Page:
California Pre-Nuptial Agreements
A prenuptial agreement (sometimes called a premarital agreement or merely a prenup) refers to the property rights agreement between the husband and wife. It only becomes effective when the husband and wife get married. Minors can make prenuptial agreements if they are emancipated or are otherwise capable of consenting and entering into marriage. There are numerous cons and pros of making a premarital agreement, including some that are emotional and others financial. Contrary to popular belief, anybody can make a prenup; it is not a reserve of the wealthy.
Requirements of Making a Pre-Nuptial Agreement
It is considered a good idea for each spouse to have the representation of their attorney when making and signing a premarital agreement. This is because the agreement is made between two individuals who may have different goals and interests in mind.
A valid prenuptial agreement must not only be in writing but also signed by both parties. Furthermore, the spouse that is receiving and signing the agreement must have:
- Received the complete financial information of the other party before signing it
- Had at least seven days to go through the agreement themselves or have it reviewed by their attorney before signing it
- Been represented by a different lawyer other than the one serving their spouse. If the same lawyer represents them, then they must have received detailed information concerning the agreement’s terms and obligations and signed an affidavit to the effect
Making changes or revoking the prenuptial agreement must also be done in writing and then signed by both parties. Moreover, for the prenup to be enforceable:
- The agreeing parties must have entered it voluntarily
- Both parties must have full knowledge and comprehension of the terms stipulated in the agreement
- The terms mustn’t be too one-sided or unfair
Contents of a Prenuptial Agreement
Premarital agreements can cover various subjects. They will also be upheld provided that the terms in the prenup do not violate public policy or the law. Often, prenups deal with property rights. They can address issues like:
- The spousal rights to property that is owned either separately or together
- Spousal rights to control or manage the property as well as dispose of it in the event of a marriage dissolution
- The making of a trust or will to carry out the prenup’s provisions
- The ownership rights or disposition of death benefits from one or more life insurance policies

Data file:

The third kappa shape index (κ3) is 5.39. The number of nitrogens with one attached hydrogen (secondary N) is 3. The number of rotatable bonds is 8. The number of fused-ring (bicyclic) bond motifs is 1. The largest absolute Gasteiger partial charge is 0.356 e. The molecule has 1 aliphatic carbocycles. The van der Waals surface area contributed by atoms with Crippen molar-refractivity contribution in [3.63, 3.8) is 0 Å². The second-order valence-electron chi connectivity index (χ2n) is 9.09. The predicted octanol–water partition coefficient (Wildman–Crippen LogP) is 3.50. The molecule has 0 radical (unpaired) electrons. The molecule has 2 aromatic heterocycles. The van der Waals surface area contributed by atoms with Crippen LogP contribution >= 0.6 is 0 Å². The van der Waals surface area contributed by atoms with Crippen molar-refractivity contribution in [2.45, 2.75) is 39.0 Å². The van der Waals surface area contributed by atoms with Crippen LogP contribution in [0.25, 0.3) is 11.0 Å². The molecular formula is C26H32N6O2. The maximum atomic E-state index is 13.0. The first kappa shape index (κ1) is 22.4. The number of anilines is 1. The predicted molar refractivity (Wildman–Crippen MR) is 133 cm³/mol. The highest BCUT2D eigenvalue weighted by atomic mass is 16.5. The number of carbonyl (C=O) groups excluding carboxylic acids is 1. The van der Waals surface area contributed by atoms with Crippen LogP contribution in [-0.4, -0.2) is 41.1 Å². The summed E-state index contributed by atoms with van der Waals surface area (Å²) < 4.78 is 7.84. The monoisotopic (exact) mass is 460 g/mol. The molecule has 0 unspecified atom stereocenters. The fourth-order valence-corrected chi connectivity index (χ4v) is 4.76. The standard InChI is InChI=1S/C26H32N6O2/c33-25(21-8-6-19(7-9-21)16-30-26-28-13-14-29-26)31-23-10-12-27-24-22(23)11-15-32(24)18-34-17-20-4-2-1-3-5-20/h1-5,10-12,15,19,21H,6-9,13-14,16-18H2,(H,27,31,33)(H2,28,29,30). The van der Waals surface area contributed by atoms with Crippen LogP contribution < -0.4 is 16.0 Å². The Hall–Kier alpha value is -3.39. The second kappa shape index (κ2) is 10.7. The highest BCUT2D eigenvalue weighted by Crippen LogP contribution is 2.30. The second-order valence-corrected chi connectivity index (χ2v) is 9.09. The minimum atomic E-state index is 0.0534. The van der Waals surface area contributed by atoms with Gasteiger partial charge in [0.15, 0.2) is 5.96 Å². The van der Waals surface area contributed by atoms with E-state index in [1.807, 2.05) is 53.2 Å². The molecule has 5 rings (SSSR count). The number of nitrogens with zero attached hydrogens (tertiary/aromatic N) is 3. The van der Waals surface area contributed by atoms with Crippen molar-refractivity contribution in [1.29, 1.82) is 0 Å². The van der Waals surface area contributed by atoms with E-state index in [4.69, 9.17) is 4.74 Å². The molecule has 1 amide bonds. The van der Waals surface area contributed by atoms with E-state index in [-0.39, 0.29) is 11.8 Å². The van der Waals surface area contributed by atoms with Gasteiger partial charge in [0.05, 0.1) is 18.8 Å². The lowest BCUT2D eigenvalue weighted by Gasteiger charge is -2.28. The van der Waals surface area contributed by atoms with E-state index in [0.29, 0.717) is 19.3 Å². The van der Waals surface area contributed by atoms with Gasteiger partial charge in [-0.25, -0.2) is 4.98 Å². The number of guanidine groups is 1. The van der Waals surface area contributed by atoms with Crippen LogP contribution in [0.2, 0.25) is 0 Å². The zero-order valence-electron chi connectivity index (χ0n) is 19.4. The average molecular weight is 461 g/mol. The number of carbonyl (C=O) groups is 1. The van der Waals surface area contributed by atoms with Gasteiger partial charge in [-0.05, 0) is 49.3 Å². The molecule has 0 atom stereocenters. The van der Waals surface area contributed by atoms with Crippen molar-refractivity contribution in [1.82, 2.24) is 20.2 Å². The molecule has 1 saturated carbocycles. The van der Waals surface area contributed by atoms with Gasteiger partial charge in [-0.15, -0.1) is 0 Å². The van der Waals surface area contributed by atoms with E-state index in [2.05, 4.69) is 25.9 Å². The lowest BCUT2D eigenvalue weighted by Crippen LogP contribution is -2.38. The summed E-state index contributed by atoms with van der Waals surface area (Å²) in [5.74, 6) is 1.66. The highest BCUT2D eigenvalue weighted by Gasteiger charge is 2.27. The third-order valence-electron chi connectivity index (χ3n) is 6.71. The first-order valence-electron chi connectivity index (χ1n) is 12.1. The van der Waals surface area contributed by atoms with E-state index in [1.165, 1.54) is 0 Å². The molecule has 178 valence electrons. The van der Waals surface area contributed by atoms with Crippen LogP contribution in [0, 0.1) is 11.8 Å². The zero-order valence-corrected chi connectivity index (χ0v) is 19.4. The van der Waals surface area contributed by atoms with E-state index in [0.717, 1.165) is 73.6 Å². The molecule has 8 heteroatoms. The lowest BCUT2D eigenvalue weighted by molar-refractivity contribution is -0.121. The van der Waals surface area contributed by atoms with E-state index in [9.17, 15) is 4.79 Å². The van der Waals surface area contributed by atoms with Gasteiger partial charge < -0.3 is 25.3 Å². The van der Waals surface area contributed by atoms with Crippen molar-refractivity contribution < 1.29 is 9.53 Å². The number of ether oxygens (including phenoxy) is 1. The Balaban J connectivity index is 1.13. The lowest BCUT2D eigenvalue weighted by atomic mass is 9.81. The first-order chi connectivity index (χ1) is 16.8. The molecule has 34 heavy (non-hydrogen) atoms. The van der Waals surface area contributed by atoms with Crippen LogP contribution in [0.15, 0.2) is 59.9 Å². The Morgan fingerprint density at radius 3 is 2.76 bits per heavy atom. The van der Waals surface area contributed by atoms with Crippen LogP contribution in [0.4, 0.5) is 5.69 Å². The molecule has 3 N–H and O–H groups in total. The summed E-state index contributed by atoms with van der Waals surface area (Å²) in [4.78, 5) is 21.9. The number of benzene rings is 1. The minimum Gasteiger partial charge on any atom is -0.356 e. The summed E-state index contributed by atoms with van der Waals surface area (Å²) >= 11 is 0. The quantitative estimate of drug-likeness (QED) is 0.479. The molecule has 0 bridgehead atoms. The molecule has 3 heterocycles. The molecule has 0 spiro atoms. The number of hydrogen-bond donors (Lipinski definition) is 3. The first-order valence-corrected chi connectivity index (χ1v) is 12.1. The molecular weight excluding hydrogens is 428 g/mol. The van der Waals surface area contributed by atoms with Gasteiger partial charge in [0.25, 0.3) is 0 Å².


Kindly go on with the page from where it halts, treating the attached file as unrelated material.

- The choice of law under which the agreement will be constructed
Since the state of California has an interest in making sure that children are always maintained and supported by their parents, prenups’ terms that adversely affect any rights of a child may not be enforceable.
Dissolution of Marriage in California
Marriage-Ending legal proceedings have strict rules regarding what circumstances they cover and to whom they apply. The options available in California for ending your marriage include:
- Annulment: This refers to a court order issued after a proceeding that dissolves a marriage. Unlike divorce, an annulment has the option of ending the marriage in such a way that it never existed or was invalid in the first place.
- Divorce: This refers to the legal dissolution or termination of a marriage by either a court or any other competent body.
- Separation: A separation allows a couple to effect some of the decisions as a divorce concerning shared property, child custody, and support. However, it does not end the marriage legally.
Marriage is easily one of the essential events of your life. It involves your emotions and also changes your legal status. Ergo, it is important to educate yourself concerning any aspect of marriage law such as same-sex marriage. When in need of any assistance concerning marriage law in San Diego, California, you should talk to a family law attorney. San Diego Family Law Attorney has experienced lawyers specializing in different aspects of family law including marriage. Contact us at 619-610-7425 to book your appointment, schedule a consultation, or talk to one of our attorneys today.